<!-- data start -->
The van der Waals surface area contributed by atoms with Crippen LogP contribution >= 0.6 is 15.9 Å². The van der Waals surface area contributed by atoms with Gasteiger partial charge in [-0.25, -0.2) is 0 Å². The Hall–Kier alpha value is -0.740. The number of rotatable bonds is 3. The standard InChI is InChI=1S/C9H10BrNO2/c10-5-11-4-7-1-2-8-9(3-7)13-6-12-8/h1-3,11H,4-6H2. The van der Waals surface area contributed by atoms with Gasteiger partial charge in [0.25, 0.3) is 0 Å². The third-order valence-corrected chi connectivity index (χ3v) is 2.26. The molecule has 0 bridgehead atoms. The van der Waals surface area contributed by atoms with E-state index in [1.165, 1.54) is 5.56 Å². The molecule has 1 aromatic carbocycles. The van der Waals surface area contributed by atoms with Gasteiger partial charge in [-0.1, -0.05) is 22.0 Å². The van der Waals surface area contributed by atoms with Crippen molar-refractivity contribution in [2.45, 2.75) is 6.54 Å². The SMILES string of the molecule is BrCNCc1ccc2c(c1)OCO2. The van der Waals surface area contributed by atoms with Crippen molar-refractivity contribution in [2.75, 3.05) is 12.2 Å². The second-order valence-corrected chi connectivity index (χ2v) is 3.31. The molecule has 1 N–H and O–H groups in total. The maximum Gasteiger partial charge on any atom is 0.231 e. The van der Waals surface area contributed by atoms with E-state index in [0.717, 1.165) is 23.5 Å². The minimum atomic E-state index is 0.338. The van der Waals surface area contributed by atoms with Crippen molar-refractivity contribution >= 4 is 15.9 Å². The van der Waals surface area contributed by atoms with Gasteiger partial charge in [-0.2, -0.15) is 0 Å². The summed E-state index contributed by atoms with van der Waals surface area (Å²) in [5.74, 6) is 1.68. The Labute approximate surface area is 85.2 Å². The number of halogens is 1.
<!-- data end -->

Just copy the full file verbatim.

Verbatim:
The van der Waals surface area contributed by atoms with Crippen LogP contribution >= 0.6 is 15.9 Å². The van der Waals surface area contributed by atoms with Gasteiger partial charge in [-0.25, -0.2) is 0 Å². The Hall–Kier alpha value is -0.740. The number of rotatable bonds is 3. The standard InChI is InChI=1S/C9H10BrNO2/c10-5-11-4-7-1-2-8-9(3-7)13-6-12-8/h1-3,11H,4-6H2. The van der Waals surface area contributed by atoms with Gasteiger partial charge in [0.25, 0.3) is 0 Å². The third-order valence-corrected chi connectivity index (χ3v) is 2.26. The molecule has 0 bridgehead atoms. The van der Waals surface area contributed by atoms with E-state index in [1.165, 1.54) is 5.56 Å². The molecule has 1 aromatic carbocycles. The van der Waals surface area contributed by atoms with Gasteiger partial charge in [-0.1, -0.05) is 22.0 Å². The van der Waals surface area contributed by atoms with Crippen molar-refractivity contribution in [2.45, 2.75) is 6.54 Å². The SMILES string of the molecule is BrCNCc1ccc2c(c1)OCO2. The van der Waals surface area contributed by atoms with Crippen molar-refractivity contribution in [2.75, 3.05) is 12.2 Å². The second-order valence-corrected chi connectivity index (χ2v) is 3.31. The molecule has 1 N–H and O–H groups in total. The maximum Gasteiger partial charge on any atom is 0.231 e. The van der Waals surface area contributed by atoms with E-state index in [0.717, 1.165) is 23.5 Å². The minimum atomic E-state index is 0.338. The van der Waals surface area contributed by atoms with Crippen molar-refractivity contribution >= 4 is 15.9 Å². The van der Waals surface area contributed by atoms with Gasteiger partial charge in [-0.2, -0.15) is 0 Å². The summed E-state index contributed by atoms with van der Waals surface area (Å²) in [5.74, 6) is 1.68. The Labute approximate surface area is 85.2 Å². The number of halogens is 1.